Last month, singer and songwriter Amanda Palmer launched a crowdfunding campaign on Patreon to raise funds for her upcoming projects, which consists of making new art and traveling to Berlin, Germany to record an album in German.
The new projects surfaced just two years after she captured over $1 million dollars on Kickstarter for her first studio album, but also a tour and art book. Now, Palmer is ready to share more details about her career and why she decided to turn to the funding method.
During a recent interview with Forbes, Palmer discussed her crowdfunding experience:
“In retrospect, I got into making music primarily because I wanted to find a community of artists to connect with, much more than I wanted to be famous and win a Grammy. That fundamental motivation of wanting to find connection with people led me to run my life the way I saw my punk heroes and my folk heroes running their lives, which was coexisting with their fan bases instead of pretending to live far above them.
“The thing that the public seems to be perpetually unaware of is the amount of unsexy work that goes into running a band. At a certain point, if you achieve any amount of success it is nearly impossible to run any kind of career without help. That help can come in a million forms, but if you’re running your business the standard way it comes in the form of a manager, a publicist, an agent, a lawyer, and so forth. We went down that route pretty early on, but I found my particular major label to be a pretty terrible collaborator. I escaped that particularly bad collaboration. At that point, I had been running the band business long enough that I felt like I was probably, given who I was and given where I was aiming, it seemed like a wiser idea to four-wall my career than to try to sell it off to others to capitalize on.”
Kind of revealing more info about the aftermath of her messy breakup with her former label, Warner’s Roadrunner Records, Amanda stated:
“Once I left Roadrunner, I was on a journey with no roadmap. I took experiments. For a few years I just experimented at every turn. A lot of my album projects became sacrificial lambs deliberately to understand how business worked directly on the Internet. For instance, my first totally off-label offering was an album that I knew I could sacrifice because it was a really fun stupid project of Radiohead covers that could afford to fail. I wasn’t throwing my own songs under the bus.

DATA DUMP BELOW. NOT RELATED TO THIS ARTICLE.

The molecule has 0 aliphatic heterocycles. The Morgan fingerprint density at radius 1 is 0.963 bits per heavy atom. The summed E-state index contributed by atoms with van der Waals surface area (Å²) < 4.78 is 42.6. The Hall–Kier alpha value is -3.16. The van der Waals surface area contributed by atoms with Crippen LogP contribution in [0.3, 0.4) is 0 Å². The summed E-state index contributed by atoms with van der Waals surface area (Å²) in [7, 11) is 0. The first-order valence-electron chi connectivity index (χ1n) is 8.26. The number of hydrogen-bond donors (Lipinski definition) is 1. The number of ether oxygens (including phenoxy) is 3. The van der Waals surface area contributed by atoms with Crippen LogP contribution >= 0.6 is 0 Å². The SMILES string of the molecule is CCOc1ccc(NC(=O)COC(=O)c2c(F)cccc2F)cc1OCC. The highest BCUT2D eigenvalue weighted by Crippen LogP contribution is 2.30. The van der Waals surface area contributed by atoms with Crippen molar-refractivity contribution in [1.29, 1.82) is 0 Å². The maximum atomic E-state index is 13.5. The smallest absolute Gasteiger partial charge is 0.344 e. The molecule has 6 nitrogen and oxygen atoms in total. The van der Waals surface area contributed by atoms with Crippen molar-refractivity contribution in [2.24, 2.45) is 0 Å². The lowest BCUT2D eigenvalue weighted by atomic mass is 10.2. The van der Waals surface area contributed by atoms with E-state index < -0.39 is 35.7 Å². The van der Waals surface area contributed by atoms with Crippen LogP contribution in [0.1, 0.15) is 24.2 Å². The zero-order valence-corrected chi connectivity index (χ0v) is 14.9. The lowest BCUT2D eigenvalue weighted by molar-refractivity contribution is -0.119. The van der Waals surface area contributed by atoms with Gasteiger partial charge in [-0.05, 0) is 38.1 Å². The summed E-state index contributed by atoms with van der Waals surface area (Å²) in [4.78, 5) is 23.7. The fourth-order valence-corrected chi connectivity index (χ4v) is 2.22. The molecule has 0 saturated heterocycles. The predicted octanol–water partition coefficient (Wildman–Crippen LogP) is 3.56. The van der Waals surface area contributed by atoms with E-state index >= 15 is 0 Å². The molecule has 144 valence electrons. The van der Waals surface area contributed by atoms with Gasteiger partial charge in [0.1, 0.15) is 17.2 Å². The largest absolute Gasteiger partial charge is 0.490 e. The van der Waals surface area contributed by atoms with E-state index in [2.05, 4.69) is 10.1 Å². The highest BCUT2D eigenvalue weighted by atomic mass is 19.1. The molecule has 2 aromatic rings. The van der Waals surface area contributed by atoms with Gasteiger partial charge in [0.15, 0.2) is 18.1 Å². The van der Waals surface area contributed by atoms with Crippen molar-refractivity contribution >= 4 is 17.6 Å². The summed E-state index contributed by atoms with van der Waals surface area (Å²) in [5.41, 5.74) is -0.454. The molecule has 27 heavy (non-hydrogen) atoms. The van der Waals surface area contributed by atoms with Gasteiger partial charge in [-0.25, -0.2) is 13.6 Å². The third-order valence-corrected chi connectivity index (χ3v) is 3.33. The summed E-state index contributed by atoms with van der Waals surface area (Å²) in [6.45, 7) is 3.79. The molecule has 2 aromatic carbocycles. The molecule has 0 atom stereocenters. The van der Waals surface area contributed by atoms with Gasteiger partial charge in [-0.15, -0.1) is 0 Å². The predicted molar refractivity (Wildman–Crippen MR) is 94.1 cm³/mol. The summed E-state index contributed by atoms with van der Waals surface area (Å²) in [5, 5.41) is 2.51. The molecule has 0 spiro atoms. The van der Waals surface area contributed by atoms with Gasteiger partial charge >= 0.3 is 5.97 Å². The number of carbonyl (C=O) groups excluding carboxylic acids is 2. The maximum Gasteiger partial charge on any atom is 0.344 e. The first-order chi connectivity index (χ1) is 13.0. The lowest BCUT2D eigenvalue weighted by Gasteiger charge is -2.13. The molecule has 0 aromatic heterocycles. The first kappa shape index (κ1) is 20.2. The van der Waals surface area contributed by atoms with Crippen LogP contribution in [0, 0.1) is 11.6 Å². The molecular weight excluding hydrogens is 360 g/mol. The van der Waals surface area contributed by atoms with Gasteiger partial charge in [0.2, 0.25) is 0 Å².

“I was doing these really creative arrangements of Radiohead songs, but they were really beautiful arrangements and I knew the fans would love them. I was really excited to experiment with proto-crowdfunding. I built a page on my website. I asked everybody to pre order the album and I printed to order. I got $100,000 of pre orders. This was four years before Kickstarter. This, of course, didn’t make headline news because I didn’t send out a press release. I just did it.
“No one knew about those numbers, except for my office. Then we had to go through the trials and tribulations of learning how to be a record manufacturer. Being a record label and record manufacturer and distribution center for 1,000s of fans who have ordered merchandise is a pain in the ass. A lot of artists don’t want to do it. This is the secret negative underside of Kickstarter that so many artists have phased in the past four or five years. At the front end of your Kickstarter there’s explosion of enthusiasm and this giant shiny number. As the year wears on and the project wears on and the management of it is a pain in the ass and your shipping costs were unpredictable and a bunch of things broke in the mail, you realize how handy it is to have somebody else doing this work for you…
“Most importantly, and this is the thing that I always try to stress when explaining this stuff to people because I think it can really easily get overlooked in the romance of the story, but I talked with my f—ing fans every day for seven years. There was practically not a day that I wasn’t online on Twitter, on my blog, and in discussion with my fans in real life. We talked about the experiences, about what they wanted, about what didn’t work, about what pissed them off. That’s irreplaceable knowledge. … The same thing has just happened with Patreon. … The dirty secret of my Kickstarter is that it was actually a loss leader leading to Patreon. I pretty much broke even on that Kickstarter. I did it almost deliberately because I wanted my fans to trust the shit out of me and they do.”
In regards to her “haters,” who suddenly appeared after she launched her Kickstarter, Palmer noted:
“They were never supporting me to begin with. Honestly, the huge revelation, it’s almost painful to truly realize just in [recently] launching the Patreon, is how very little the mass media is relevant or helpful to my cause. Even with my Kickstarter I hired a publicist. I did a press release. I did a gazillion interviews. It may have gotten a few interested people on board with Kickstarter who perhaps would have ignored it, but with the Patreon it is such a committed relationship. You have to already know and trust the shit out of me to get this far into bed with me. As happy as I am to chat with FORBES magazine, it’s pretty unlikely that some guy on an airplane reading his copy is going to read this and rush off to sign up to my Patreon.”
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